I came across a blog post on the Mother Jones Web site this morning that put in the starkest terms I’ve ever seen the reality of the retirement crisis.
It’s important to note that Mother Jones is a left-leaning publication, to say the least, and some writers — like many that lean far left or far right — can get caught up in hyperbole.
That said, I don’t think MJ senior correspondent James Ridgeway is exaggerating when he writes that "visions of golden years spent playing golf in Tucson or bridge in Boca Raton, promoted by AARP magazine and purveyors of retirement investments, are now nothing more than a chimera for most Americans. The exception, of course, is a wealthy minority … For everyone else, old age been reduced to three alternatives: Those of us lucky enough to have jobs can keep working indefinitely; the rest can live poor or die."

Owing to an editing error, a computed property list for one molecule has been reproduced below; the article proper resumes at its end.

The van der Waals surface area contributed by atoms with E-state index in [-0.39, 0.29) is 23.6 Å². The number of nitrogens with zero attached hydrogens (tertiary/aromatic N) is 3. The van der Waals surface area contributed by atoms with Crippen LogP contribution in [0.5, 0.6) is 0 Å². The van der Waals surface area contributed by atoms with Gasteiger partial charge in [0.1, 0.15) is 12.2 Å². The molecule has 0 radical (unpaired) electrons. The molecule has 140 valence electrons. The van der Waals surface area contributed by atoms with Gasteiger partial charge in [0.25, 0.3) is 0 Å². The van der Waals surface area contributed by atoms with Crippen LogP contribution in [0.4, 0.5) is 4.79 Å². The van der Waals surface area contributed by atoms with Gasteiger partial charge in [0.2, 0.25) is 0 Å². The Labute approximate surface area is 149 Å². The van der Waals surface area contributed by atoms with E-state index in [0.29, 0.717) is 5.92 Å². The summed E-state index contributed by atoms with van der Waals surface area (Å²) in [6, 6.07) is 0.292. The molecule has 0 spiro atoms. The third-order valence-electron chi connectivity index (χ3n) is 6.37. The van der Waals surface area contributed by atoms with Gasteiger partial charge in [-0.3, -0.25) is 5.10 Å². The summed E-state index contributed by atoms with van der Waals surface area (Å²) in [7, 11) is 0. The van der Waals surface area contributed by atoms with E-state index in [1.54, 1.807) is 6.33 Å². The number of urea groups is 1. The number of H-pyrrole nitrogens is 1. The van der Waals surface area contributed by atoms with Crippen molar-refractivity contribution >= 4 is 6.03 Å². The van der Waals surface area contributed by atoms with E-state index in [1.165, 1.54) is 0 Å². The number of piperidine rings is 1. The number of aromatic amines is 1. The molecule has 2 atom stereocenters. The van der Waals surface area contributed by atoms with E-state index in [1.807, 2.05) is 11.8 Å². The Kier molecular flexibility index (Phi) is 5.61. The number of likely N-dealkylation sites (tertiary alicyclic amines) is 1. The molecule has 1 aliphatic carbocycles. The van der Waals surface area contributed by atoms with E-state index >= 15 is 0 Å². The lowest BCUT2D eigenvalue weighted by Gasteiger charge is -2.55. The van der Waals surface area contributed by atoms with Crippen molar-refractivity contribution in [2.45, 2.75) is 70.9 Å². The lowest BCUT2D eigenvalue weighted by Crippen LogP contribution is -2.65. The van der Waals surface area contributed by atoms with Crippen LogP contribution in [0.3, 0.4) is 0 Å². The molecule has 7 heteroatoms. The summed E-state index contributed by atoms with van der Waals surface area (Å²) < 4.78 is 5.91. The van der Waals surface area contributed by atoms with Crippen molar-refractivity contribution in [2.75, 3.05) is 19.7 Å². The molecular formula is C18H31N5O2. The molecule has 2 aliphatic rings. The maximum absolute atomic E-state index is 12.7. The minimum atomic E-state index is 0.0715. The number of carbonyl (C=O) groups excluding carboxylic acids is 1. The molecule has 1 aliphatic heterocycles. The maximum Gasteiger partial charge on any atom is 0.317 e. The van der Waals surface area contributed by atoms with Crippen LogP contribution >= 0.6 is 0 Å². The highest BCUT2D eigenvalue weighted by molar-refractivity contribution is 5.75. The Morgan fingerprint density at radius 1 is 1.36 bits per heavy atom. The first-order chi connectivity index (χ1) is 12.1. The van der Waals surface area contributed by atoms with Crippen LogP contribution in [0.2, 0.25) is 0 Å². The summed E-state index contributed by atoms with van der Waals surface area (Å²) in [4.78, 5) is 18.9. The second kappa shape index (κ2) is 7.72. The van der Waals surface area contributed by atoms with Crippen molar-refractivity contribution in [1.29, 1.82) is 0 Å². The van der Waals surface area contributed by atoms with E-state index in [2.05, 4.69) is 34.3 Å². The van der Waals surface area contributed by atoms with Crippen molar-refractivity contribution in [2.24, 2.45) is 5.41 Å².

To make his point, Ridgeway recounts the findings of Retirement USA’s retirement income deficit, as well as findings from Fidelity and the Pension Rights Center, that show the decline in retirement savings and availability of pensions and the increase in the number of 401(k) loans and hardship withdrawals.
Ridgeway’s bluntness made me cringe, and then consider: Maybe he’s right. Maybe for all your work trying to offer and encourage participation in retirement benefits, the behavioral and economic reality is that workers’ retirement options really boil down to the three he mentioned.
What do you think? Can Americans still have the “golf in Tucson or bridge in Boca Raton” retirement, or is that a dream forever lost? Are we destined to “work indefinitely, live poor or die?” Share your thoughts in the comments.
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